Startup Landscape in CA: Changing or More of the Same?
Working with startups in Silicon Valley has never been more exciting, vibrant and stimulating. For entrepreneurs, it has never been cheaper or faster to get funded. Startup CEOs have many choices in navigating the capital arena, which now includes the advent of energetic angel groups, seed funds, EB5, accelerators, incubators, and corporate VCs.
Paradigm Shift for Startups
At that critical early stage of getting the concept vetted, the new-age startup CEOs no longer need to rely upon traditional VCs to get noticed. This is a huge market paradigm shift, as some of you have experienced over the past few years. I am even seeing some startup CEOs choosing to move out of the comforting ecosystem of Silicon Valley and setting up their shop up north in the city or in Southern California. (More to come about LA vs. Silicon Valley startup scene comparison next time.)
Many Routes to Funding
You would think that startup CEOs are confused with so many paths to get their business growing. Yet, most of the CEOs I have worked with in recent months seem to still have that keen focus and unabated passion to build their company with efficient capital and speed in mind. I love that mindset for startups, as it resonates with all stakeholders. Handling this like any complex business issue, these emerging and sophisticated entrepreneurs know to analyze the pros and cons of many routes to fund and develop their startups. They get that not all startups fit the traditional paths of getting funded by the traditional VCs. Perhaps they are being opportunistic about all these other venues outside of traditional sources. Perhaps they have had bad experiences in the past with those VCs. No matter, I have personally observed these sweeping trends in the past few years.
Opportunities and Risks
But be cautious, as these trends may not give you the definitive story. The answer to the right path of being funded and supported really depends on each individual startup. There is no simple solution for all. For some startups, it makes sense to ride the vibrancy of these newer and emerging capital sources. But will these funding sources be able to withstand the turbulence of venture capital’s up and down cycles? Will the non-traditional sources allow for future expansion, or will the fundraising process become more difficult, as VCs may want to push the non-traditional sources out of a company? Are these non-traditional sources here to stay or will they be fickle? Are the top VCs still the best route if you can get their attention? If so, when is the right time to get best leverage of that connection?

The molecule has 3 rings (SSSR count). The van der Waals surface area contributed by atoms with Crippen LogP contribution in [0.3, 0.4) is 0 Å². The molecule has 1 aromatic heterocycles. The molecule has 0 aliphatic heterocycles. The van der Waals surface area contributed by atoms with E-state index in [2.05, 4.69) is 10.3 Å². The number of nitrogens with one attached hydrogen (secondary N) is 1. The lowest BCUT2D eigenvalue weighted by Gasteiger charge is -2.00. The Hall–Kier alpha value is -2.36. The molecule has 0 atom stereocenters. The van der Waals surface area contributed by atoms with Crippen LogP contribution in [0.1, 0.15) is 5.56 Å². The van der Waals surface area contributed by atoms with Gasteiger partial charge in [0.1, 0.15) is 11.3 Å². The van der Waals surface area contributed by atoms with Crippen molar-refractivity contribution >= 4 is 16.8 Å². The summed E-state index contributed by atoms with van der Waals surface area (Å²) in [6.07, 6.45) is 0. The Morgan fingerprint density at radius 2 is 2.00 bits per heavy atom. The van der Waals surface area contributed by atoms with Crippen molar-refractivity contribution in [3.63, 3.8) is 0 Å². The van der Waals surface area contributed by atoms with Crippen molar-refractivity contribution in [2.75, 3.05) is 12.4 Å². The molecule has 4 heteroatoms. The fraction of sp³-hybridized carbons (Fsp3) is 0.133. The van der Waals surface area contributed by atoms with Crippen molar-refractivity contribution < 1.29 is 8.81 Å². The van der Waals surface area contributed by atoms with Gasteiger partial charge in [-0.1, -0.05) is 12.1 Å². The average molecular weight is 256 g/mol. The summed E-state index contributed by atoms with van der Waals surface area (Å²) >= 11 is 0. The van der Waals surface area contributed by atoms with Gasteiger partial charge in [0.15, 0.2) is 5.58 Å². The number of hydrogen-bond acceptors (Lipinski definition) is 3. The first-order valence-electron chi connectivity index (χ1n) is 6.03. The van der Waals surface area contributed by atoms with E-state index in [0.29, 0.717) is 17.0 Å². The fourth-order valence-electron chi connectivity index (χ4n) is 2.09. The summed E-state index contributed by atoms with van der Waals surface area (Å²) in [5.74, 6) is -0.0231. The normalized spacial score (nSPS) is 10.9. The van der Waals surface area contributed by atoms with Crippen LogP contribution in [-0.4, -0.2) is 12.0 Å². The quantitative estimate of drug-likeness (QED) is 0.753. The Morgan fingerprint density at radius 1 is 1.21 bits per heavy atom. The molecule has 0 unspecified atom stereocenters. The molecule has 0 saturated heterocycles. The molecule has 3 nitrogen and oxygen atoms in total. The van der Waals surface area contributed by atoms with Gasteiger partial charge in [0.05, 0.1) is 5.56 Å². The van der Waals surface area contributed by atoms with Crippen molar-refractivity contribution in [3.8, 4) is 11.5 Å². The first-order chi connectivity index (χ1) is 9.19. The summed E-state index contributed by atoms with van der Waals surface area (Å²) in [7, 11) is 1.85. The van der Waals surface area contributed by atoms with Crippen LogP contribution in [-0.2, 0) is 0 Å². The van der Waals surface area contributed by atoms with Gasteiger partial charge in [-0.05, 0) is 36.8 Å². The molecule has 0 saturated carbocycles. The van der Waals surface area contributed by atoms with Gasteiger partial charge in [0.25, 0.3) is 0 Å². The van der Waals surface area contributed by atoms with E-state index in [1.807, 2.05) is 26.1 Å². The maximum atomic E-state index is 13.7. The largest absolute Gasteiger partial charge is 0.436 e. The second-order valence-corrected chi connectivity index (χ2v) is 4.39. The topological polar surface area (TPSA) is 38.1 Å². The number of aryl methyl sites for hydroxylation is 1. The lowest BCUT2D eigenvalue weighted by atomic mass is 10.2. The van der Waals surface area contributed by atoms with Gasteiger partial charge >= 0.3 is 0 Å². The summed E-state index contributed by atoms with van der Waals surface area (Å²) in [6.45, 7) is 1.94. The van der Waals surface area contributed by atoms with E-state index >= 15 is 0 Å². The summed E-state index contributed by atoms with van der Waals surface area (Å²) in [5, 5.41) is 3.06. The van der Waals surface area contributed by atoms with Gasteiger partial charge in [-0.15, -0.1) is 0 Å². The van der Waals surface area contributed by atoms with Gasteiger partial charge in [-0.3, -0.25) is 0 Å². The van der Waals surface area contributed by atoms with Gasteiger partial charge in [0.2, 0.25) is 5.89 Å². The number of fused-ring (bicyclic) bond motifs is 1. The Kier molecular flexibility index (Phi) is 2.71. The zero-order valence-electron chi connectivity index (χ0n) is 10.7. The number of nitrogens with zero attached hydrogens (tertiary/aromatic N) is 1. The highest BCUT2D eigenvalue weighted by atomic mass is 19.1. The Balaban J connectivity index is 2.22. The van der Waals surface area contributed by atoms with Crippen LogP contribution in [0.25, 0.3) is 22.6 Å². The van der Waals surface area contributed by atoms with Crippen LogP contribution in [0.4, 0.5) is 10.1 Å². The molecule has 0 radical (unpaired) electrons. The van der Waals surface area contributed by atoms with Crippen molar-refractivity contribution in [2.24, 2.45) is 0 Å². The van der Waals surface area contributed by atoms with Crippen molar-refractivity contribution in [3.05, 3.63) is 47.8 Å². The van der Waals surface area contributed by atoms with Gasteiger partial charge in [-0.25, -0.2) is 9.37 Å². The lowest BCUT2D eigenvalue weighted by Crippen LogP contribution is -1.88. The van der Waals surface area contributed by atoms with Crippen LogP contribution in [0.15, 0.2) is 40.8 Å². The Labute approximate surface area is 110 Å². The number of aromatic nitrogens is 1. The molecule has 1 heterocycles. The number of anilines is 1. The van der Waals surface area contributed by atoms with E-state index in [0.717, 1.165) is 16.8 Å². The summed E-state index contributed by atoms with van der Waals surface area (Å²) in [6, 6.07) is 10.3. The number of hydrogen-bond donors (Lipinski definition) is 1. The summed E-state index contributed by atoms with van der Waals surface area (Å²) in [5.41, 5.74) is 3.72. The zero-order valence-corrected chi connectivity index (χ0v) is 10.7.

The Startup Landscape
If I were starting a company of my own again, I would try to gain insights into all sources of capital funding. I would map out and analyze the entire capital raising cycle from inception to end. Who can my company best benefit from at the very early stage while minimizing ownership? Who can really enable me to leverage the relationship to further my business plan now and in the future? What are the key decision metrics to pursue at seed stage, early stage and late stage investment?
I suspect there is no single answer that fits all. It all depends on your unique circumstances, your business model, and your vision. So with that, it seems that nothing really has changed for the entrepreneurs. I think that you still need to be honest about where you were, where you are today, and where you want to be tomorrow…
Robert Lee is a Managing Director at The Brenner Group, one of Silicon Valley’s premier professional services firms. He has more than 25 years of leadership in venture capital, startups, strategy consulting, global operations and business development. Robert manages the firm’s overall corporate strategy and development.
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